A year ago, gun control was an oft-repeated mantra for a number of Jewish groups, but with the election of a president supported by gun lobbyists it was thought to be an issue that would have to wait.
Now a new legislative push has started the issue rolling again, as a bipartisan compromise bill may prove to be a rallying point for organizations.
Introduced by Sens. John McCain (R-Ariz.) and Joe Lieberman (D-Conn.), the bill calls for background checks on individuals who buy guns at gun shows. The compromise bill is thought to have a better chance of passing than other legislation that contains stricter regulations.
Adding to the mix this week, President Bush announced a national initiative to combat gun violence. But the president reiterated his desire to work with existing gun violence laws rather than focusing on new legislation, as the Clinton White House had favored.
These developments could bring about a renewed focus on gun control, though it will not suddenly become a priority issue for many Jewish groups, according to Mark Pelavin, associate director of the Religious Action Center of Reform Judaism.
Gun control may have slipped from the radar screen for some Jewish groups, but the RAC has spent the past few months strategizing about how to pass gun safety legislation.
The McCain-Lieberman bill would improve current law, Pelavin said, but he admitted the bill is not everything the RAC wants.
“You have to take small steps,” when it comes to gun legislation, and the McCain-Lieberman bill is actually a “medium” step, Pelavin said.
The bill aims to close the “gun show loophole” that allows people to buy guns at gun shows without a background check, a requirement for gun sales at stores.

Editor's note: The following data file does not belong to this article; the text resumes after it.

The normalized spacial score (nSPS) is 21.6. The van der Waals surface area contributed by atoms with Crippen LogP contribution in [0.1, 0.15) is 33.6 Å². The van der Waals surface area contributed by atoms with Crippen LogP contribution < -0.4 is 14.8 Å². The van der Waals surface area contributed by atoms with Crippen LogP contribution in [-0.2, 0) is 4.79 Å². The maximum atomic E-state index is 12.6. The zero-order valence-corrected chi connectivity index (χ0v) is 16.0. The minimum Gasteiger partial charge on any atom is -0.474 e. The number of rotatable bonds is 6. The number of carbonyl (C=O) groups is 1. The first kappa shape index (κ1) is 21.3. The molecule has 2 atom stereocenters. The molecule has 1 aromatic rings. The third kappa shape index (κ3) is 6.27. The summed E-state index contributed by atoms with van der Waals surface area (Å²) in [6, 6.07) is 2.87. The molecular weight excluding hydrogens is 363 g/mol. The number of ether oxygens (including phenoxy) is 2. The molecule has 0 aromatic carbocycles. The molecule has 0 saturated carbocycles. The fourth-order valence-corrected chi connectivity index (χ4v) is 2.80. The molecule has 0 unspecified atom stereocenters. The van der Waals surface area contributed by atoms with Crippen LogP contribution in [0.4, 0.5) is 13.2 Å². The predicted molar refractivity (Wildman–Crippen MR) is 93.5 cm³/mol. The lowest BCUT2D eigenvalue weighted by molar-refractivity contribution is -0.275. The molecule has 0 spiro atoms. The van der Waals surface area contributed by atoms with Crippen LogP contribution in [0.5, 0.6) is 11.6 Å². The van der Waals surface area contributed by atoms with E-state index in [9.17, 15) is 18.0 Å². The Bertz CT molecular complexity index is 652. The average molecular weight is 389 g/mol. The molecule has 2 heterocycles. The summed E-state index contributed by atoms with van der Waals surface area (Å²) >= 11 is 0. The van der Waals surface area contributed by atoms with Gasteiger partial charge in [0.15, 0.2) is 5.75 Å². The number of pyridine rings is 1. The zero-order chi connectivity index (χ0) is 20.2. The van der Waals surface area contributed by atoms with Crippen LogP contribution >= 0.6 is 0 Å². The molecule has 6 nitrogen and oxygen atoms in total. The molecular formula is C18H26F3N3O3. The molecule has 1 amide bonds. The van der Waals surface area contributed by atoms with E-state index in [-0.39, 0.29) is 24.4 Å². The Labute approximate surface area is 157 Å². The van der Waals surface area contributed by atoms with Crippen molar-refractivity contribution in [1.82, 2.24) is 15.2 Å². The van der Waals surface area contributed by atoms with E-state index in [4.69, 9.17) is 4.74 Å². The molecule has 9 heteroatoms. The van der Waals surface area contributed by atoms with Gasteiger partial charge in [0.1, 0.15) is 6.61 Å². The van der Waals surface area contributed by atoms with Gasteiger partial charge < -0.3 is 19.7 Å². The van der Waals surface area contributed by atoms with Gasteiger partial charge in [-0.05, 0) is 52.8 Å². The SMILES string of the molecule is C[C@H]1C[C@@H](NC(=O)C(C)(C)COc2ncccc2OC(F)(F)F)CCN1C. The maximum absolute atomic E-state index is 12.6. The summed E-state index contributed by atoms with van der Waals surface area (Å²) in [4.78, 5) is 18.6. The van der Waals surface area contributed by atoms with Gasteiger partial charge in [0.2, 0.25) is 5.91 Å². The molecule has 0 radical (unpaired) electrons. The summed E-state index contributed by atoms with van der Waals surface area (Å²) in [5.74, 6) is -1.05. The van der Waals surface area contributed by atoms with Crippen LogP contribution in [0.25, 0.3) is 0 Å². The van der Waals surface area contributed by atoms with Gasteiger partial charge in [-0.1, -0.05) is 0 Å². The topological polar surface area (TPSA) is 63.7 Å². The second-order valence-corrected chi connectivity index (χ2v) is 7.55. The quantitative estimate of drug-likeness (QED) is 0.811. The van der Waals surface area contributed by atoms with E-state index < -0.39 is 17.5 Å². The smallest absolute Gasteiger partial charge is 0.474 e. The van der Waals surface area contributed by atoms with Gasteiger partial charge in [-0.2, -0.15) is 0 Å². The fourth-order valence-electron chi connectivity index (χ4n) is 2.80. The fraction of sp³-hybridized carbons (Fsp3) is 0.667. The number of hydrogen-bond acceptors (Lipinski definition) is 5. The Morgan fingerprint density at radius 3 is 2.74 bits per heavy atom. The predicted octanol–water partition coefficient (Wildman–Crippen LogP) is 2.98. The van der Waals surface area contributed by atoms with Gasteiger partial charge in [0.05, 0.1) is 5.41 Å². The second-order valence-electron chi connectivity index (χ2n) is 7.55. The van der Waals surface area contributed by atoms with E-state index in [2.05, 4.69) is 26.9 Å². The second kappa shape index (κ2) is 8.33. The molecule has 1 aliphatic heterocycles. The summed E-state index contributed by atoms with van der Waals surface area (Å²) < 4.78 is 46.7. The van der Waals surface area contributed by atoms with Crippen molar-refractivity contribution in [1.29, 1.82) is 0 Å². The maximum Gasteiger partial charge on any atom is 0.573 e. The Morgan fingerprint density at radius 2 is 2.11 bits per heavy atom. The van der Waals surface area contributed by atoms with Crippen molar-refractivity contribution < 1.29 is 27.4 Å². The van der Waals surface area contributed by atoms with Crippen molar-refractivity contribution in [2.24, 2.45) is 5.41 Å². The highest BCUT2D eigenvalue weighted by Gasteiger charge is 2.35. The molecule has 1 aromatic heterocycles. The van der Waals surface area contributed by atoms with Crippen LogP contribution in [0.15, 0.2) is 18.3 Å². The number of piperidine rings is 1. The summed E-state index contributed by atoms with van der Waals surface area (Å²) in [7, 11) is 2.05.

Lieberman said he believes the bill will help people find common ground on the issue. At a news conference Tuesday, he noted that the bill had received the endorsement of the National Association of Police Organizations.
“We’re on the verge of a breakthrough here,” Lieberman said.
Part of the reason, perhaps, that Jewish groups were having trouble mobilizing around gun control was the lack of real movement on the issue in Congress.
Sen. Charles Schumer (D-N.Y.), a longtime gun control advocate, said there had been no legislative progress since 1994, when the Brady Law was enacted. That law, which requires background checks in licensed gun stores, will be extended by the McCain-Lieberman bill, Schumer insisted.
Jewish groups have been involved in other ways on gun control over the past year. Both the RAC and the American Jewish Congress endorsed the Million Mom March, a march and rally last year in Washington, D.C., that drew three- quarters of a million gun control supporters..
The American Jewish Congress also organized the “Stop the Guns: Protect our Kids” campaign last year to send one million signatures to Congress demanding strict firearms laws.
A number of Jewish groups favor strict gun control legislation, such as licensing of handgun owners, the registration of handguns, consumer product safety standards for guns and limits on gun purchases of no more than one a month.
The administration’s proposal is a sign that the president is “sensitive to the issue,” but Bush hasn’t gone far enough, said Phil Baum, executive director of AJ Congress.
Baum said he would like to see more imaginative initiatives that emphasize prevention rather than calling for more effective policing.
In light of the latest developments, AJ Congress will reinvigorate its campaign and get more involved on gun control, Baum said.
Bush supports closing the gun show loophole and favors an instant background check at gun shows, but he focused his attention on the creation of local partnerships to enforce existing gun laws more effectively.
“This nation must enforce the gun laws which exist on the books,” Bush said Monday as he unveiled his plan.
Through Project Safe Neighborhoods, the Bush administration proposes to devote more than $550 million over the next two years to hire new federal and state prosecutors, support investigators, provide training and develop and promote community outreach efforts.
Bush’s proposed 2002 budget includes nearly $50 million in grants for states to hire new gun prosecutors, conduct community outreach and engage in other efforts to reduce gun violence.
The Justice Department’s budget request also includes $20 million for new state prosecutors and community task forces to combat juvenile gun crime, and $9 million for 94 new assistant U.S. attorneys who will focus on school gun violence and juvenile gun offenses.